No one has the right to question Qisas. It is a religious and legal right of the victims’ families. That right is explicitly underscored in verse 45 of Maidah Surah in the Koran which cites the fact that God has put life in Qisas for people. At the same time, it’s said that if anyone remits the retaliation by way of charity, it will be for him an expiation of his sins.
Mr. Nakisa, have you spent all your days in Tehran courts over the past 3 months?
Yes, about four or five hours a day.
You mean you went to the courthouse every day to be introduced to a victim’s family to secure their pardon?
No, I usually read the cases myself and picked one to pursue.
Did you give priority to cases which deeply moved you?
Not really, I only got myself involved in certain cases. I keep away from the cases involving premeditated murder or rape. My efforts are aimed at saving those convicted murderers who have killed without malice aforethought.
So you have your boundaries as far as seeking pardon from the victims’ families is concerned.
I don’t wish to judge people, but I am not interested in cases involving abduction, premeditated murders, rape or horrific killings. Yet, I believe some killers lose their control in a fit of temper, and should be given a second chance to live. […]
Unfortunately, some who wish to encourage people to pardon, question their fundamental right to Qisas, either intentionally or unintentionally. What are your thoughts on it?
No one has the right to question Qisas. It is a religious and legal right of the victims’ families. That right is explicitly underscored in verse 45 of Maidah Surah in theKoran which cites the fact that God has put life in Qisas for people. At the same time, it’s said that if anyone remits the retaliation by way of charity, it will be for him an expiation of his sins. […]
Have you ever thought about social implications of such pardons? How does a murderer behave when s/he returns to society?
One does undergo change when a death verdict is issued in their case. If pardoned, they could be the source of good. Once I came across a murderer who memorized the Koran in prison and turned into a totally different person, but he was sent to the gallows. Had he been pardoned and returned to society, many could have learned from him and moved in the right direction. Let me stress the point that as a matter of fact, in this day and age, lots of values have lost their luster. We have a rich and effective religion and culture. However, in the face of the cultural onslaught, lots of our values have been pushed to the sidelines. I believe we should revive our humanity, our principles and our culture. We have great role models like [war] martyrs who came from all walks of life and became national heroes as a result of their actions.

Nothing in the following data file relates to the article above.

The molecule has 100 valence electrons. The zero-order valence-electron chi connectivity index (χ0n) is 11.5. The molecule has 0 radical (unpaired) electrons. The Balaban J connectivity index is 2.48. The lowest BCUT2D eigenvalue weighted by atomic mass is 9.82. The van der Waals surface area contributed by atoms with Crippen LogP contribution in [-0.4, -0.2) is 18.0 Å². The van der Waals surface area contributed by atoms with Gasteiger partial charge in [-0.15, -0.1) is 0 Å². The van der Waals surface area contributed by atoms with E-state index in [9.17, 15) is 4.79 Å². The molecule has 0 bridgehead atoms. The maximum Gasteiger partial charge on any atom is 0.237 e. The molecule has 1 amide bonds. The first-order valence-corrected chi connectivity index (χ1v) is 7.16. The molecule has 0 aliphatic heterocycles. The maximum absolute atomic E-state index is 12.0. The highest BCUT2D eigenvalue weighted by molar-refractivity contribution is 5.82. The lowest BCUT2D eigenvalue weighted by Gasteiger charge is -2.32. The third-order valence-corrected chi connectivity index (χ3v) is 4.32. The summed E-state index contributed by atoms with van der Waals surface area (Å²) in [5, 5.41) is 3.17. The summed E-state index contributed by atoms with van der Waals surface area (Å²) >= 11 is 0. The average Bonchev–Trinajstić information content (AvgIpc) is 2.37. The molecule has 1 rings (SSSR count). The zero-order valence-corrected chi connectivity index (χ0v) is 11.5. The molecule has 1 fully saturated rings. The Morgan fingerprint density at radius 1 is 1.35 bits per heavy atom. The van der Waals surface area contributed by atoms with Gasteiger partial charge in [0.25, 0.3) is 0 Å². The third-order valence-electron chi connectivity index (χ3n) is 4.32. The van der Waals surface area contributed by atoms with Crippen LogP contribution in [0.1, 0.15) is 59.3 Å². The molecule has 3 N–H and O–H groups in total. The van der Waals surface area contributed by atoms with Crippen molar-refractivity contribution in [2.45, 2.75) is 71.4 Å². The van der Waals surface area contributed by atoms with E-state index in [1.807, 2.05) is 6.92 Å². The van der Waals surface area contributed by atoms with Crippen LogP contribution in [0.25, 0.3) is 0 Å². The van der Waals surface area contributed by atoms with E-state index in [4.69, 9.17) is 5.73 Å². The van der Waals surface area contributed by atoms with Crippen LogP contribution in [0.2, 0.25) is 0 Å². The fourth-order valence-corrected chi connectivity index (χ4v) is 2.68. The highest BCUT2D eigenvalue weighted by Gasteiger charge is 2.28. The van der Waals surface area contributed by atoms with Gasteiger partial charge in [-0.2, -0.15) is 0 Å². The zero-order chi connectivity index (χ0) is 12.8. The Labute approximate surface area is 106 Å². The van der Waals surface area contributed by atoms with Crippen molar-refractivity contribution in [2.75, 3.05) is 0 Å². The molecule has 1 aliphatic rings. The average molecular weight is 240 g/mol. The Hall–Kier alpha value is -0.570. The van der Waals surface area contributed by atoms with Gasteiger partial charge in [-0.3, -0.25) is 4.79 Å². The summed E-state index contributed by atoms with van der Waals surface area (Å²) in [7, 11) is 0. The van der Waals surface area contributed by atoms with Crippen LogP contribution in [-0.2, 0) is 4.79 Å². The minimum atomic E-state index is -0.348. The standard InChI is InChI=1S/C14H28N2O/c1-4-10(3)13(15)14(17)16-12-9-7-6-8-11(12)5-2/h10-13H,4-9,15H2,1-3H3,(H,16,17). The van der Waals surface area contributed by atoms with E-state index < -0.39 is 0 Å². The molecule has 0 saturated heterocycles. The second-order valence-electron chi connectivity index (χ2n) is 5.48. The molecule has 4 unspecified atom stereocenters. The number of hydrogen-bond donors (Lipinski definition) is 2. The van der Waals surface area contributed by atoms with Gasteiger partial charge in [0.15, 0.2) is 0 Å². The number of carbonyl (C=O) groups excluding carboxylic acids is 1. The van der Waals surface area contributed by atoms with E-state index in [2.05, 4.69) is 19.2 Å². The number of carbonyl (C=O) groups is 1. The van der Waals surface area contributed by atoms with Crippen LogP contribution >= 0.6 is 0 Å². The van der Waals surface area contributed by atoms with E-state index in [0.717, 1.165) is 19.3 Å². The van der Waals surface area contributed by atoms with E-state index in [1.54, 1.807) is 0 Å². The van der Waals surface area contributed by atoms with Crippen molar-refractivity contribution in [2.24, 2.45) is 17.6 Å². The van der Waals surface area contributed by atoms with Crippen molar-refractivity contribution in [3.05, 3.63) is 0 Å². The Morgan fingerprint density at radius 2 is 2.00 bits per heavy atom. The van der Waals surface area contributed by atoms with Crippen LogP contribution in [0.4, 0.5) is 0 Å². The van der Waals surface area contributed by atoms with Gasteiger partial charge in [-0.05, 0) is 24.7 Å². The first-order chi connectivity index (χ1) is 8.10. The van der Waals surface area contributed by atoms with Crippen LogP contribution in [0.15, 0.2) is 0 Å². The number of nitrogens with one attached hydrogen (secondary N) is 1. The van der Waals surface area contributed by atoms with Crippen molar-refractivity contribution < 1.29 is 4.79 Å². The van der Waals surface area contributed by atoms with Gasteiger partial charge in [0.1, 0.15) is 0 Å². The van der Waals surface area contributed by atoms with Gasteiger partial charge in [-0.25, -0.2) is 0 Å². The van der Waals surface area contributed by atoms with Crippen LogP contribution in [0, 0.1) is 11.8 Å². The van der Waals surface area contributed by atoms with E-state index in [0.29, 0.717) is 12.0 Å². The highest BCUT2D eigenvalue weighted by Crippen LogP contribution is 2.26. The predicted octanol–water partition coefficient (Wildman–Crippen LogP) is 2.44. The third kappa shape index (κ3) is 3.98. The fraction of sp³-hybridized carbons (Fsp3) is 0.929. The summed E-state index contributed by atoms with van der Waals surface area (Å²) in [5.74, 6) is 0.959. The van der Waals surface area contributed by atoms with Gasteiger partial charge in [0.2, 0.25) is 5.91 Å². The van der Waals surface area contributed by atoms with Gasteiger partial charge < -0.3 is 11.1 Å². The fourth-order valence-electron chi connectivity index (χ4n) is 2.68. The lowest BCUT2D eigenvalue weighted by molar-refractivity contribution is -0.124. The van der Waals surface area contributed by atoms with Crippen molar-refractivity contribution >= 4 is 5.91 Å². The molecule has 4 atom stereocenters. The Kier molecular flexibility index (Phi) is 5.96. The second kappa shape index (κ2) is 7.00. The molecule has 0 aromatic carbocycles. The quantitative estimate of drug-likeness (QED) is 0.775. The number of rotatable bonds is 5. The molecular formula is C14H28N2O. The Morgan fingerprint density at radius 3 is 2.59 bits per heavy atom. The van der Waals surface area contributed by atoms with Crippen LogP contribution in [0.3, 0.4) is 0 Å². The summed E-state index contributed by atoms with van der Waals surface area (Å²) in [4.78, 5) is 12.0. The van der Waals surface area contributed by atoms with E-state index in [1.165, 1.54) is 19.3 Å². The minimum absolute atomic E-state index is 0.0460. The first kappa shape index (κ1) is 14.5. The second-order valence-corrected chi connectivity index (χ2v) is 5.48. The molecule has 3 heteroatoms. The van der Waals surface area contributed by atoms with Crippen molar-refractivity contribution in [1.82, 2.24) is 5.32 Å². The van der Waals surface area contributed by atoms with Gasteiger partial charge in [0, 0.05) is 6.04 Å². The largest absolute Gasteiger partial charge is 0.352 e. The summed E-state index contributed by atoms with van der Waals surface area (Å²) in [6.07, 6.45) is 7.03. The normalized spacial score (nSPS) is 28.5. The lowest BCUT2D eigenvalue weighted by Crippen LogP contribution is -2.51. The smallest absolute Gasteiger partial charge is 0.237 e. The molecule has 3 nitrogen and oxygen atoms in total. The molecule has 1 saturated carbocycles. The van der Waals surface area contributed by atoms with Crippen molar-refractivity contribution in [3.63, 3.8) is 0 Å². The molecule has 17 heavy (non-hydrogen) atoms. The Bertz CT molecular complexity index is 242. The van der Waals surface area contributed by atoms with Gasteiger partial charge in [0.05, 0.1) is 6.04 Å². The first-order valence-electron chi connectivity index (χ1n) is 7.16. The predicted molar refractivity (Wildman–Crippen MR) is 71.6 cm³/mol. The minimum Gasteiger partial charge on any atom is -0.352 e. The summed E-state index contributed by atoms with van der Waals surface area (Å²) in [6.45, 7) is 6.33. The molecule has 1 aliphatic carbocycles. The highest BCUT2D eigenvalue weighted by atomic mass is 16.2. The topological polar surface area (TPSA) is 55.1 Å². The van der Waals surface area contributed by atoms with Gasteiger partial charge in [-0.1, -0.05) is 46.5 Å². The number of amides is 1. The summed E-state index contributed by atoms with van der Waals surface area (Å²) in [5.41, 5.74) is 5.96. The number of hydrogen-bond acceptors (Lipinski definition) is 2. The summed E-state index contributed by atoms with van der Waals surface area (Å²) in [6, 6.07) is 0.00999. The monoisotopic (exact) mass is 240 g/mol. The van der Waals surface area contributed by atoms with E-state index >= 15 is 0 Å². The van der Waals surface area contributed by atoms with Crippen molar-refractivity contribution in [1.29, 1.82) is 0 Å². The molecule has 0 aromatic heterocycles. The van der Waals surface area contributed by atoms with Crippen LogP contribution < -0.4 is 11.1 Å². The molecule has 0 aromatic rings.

In conclusion, I want to briefly address the families who ask for Qisas. I want to tell them that Qisas is the right which is given to them by God, and nobody can doubt it. But nonetheless, I do want them to put the execution on hold, consult with experts, and avoid making a decision they will regret for the rest of their lives.
Some people abroad are critical of the lawful, legitimate and Islamic right to Qisas, whereas those who are unmindful of the emphasis Islam places on forgiveness argue that such pardons have harmful effects which can later pose a threat to society. Such opposite views made us conduct an interview with Hujjat al-Islam Musa Qazanfari about the position of Qisas in Islamic retribution laws and also about efforts to consolidate the recent campaign for forgiveness. The MP representing Kerman province in the Islamic Consultative Assembly described the present Qisas law as “complete”, and said that pardoning a convicted murderer plays a major role in easing violence and stigmatizing criminal activity, even though there are some who believe otherwise.
Hujjat al-Islam Qazanfari, a member of parliament’s Judicial Committee
Since the start of a forgiveness campaign which got underway when Balal, a killer from Mazandaran province, was given clemency, different people have taken different positions and some foreign media have criticized the concept of Qisas. First, tell us briefly about the position of Qisas in the Islamic retribution law.